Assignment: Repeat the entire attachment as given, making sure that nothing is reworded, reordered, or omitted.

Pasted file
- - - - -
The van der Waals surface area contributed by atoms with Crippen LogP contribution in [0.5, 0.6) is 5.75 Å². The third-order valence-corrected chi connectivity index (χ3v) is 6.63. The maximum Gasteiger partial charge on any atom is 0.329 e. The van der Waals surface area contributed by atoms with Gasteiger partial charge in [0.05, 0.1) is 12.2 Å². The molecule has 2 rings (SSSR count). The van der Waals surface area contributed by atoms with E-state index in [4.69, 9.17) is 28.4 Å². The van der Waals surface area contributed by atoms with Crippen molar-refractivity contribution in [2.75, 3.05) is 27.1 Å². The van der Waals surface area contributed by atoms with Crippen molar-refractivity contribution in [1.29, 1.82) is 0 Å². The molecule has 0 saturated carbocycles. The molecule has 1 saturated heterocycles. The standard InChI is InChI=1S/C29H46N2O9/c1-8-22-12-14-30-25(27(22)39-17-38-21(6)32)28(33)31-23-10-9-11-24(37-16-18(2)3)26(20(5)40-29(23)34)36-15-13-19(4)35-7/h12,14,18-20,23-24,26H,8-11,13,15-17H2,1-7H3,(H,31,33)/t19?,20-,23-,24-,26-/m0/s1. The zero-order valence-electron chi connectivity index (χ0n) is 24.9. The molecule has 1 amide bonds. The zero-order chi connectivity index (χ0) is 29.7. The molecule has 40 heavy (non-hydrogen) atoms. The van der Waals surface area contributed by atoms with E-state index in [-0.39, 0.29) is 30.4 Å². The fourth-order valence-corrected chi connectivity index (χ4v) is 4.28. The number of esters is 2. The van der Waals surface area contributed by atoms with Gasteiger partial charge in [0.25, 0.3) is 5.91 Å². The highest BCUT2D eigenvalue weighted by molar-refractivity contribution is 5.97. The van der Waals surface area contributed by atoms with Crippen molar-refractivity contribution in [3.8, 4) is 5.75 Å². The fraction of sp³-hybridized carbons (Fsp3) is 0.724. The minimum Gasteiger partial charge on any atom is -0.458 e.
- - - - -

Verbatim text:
The van der Waals surface area contributed by atoms with Crippen LogP contribution in [0.5, 0.6) is 5.75 Å². The third-order valence-corrected chi connectivity index (χ3v) is 6.63. The maximum Gasteiger partial charge on any atom is 0.329 e. The van der Waals surface area contributed by atoms with Gasteiger partial charge in [0.05, 0.1) is 12.2 Å². The molecule has 2 rings (SSSR count). The van der Waals surface area contributed by atoms with E-state index in [4.69, 9.17) is 28.4 Å². The van der Waals surface area contributed by atoms with Crippen molar-refractivity contribution in [2.75, 3.05) is 27.1 Å². The van der Waals surface area contributed by atoms with Crippen molar-refractivity contribution in [1.29, 1.82) is 0 Å². The molecule has 0 saturated carbocycles. The molecule has 1 saturated heterocycles. The standard InChI is InChI=1S/C29H46N2O9/c1-8-22-12-14-30-25(27(22)39-17-38-21(6)32)28(33)31-23-10-9-11-24(37-16-18(2)3)26(20(5)40-29(23)34)36-15-13-19(4)35-7/h12,14,18-20,23-24,26H,8-11,13,15-17H2,1-7H3,(H,31,33)/t19?,20-,23-,24-,26-/m0/s1. The zero-order valence-electron chi connectivity index (χ0n) is 24.9. The molecule has 1 amide bonds. The zero-order chi connectivity index (χ0) is 29.7. The molecule has 40 heavy (non-hydrogen) atoms. The van der Waals surface area contributed by atoms with E-state index in [-0.39, 0.29) is 30.4 Å². The fourth-order valence-corrected chi connectivity index (χ4v) is 4.28. The number of esters is 2. The van der Waals surface area contributed by atoms with Gasteiger partial charge in [0.25, 0.3) is 5.91 Å². The highest BCUT2D eigenvalue weighted by molar-refractivity contribution is 5.97. The van der Waals surface area contributed by atoms with Crippen molar-refractivity contribution in [3.8, 4) is 5.75 Å². The fraction of sp³-hybridized carbons (Fsp3) is 0.724. The minimum Gasteiger partial charge on any atom is -0.458 e.